- Disconnect Tx at the iLNB, and connect it to the ‘Point and Play Tool’ instead. Turn on the point and play – Green LED comes on?
- Plug in the supplied (hopefully) headphones. No headphones? Buy this
- In the modems web-interface, click ‘Terminal Installation’ followed by ‘Start Pointing’ Select any remaining defaults – Do you hear the Point and Play tool buzzing?
- If the point and play does not buzz, check its battery (PP3).
- Disconnect iLNB, Point and Play Tool etc
Basic Setup and Rough Pointing
- Assemble the dish, and fit the upper section of the tripod (2ft long metal tube) to the rear of the dish using the ‘U’ brackets
- Setup the tripod, peg it down on a level area. Mount the dish with LNB arm on top of it
- Fit the iLNB loosely into the holder supplied with the dish and bolt this to the LNB arm
- Visit www.dishpointer.com, enter your postcode and select the satellite ‘23.5E Astra 3B’ Click go – Note down the elevation and LNB Skew.
- NB: Skew and elevation don’t vary hugely across the UK, but accurate skew important for good upstream speed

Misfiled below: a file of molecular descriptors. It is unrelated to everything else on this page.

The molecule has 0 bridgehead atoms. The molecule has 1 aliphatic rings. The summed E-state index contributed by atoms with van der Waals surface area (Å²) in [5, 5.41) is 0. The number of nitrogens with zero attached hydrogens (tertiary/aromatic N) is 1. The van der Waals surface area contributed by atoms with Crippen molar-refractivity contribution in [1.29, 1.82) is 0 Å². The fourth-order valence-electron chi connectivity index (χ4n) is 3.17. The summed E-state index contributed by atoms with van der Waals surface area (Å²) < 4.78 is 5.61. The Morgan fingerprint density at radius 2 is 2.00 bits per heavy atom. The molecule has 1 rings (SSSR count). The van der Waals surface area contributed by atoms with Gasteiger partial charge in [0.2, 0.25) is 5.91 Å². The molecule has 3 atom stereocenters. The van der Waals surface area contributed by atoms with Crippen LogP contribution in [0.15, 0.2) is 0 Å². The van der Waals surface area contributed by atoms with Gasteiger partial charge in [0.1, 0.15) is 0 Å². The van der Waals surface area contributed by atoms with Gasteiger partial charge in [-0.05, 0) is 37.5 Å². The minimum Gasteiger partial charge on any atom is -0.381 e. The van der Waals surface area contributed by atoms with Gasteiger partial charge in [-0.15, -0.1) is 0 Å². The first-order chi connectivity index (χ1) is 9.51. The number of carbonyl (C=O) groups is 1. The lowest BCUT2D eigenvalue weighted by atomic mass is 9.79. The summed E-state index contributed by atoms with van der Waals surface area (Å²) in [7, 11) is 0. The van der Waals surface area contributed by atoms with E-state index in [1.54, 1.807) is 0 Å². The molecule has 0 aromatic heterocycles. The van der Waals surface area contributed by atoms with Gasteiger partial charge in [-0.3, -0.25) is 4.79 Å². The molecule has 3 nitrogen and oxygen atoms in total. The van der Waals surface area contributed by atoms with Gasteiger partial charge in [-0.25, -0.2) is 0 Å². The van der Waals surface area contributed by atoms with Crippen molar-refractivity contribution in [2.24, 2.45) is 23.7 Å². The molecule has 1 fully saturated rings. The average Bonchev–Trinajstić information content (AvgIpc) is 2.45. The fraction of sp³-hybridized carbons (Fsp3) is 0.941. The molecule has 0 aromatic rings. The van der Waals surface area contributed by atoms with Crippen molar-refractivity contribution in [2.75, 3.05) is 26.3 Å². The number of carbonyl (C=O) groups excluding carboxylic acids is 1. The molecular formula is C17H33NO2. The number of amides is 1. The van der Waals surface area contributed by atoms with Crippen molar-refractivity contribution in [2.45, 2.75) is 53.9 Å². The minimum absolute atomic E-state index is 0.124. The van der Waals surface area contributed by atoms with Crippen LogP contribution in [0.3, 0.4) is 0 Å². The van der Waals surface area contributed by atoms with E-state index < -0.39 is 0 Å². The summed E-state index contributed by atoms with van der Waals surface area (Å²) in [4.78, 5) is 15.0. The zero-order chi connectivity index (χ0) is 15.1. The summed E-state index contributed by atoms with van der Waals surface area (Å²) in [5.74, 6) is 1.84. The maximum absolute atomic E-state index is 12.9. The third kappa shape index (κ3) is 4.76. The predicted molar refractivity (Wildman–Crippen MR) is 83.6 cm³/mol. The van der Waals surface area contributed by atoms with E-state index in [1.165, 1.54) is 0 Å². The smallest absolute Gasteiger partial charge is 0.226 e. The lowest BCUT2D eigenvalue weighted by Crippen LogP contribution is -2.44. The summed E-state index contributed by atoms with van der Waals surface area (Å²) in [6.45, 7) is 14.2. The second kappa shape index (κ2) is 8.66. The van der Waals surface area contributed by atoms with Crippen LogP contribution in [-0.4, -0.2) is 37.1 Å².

- Set The Azimuth: With the aid of a compass point the dish in the direction of the Azimuth noted down.
- NB: 23.5E means 23.5° EAST of SOUTH. eg 23.5° LEFT of SOUTH. Tip, it’s just to the right of any house mounted sat-tv dish!
- Set The Skew: Rotate the iLNB while reading the scale printed upon it. Set this to the LNB Skew value you noted – use lower part of LNB bracket as setpoint
- After setting, the connectors should be pointed down/right with you facing the dish the iLNB should be as close to the dish as it will go
- Set the Elevation: Download a level app on you phone eg: Bubble Level on Android
- Lay the phone on the LNB arm, adjust the arm until the smartphone reads whatever you noted down MINUS 11. eg for 24° set the arm angle to 13°
- Connect the RX lead between the modem and the iLNB and install the point and play tool at the iLNB end of the TX lead as before.
- Power up the modem, ensure that you can login to the webpage from your PC/Laptop. Browse to http://192.168.1.1 as before
- Click ‘Terminal Installation’ when asked, choose the ‘ODU’, and ‘Beam’ you noted down beforehand (see pics below)
- Select the ‘Pointing Carrier’ shown and click ‘Start Pointing’ – Point and play tool buzzes (remember the headphones!)
- Swing the dish around on the tripod slowly until the tone on the Point and Play Tool changes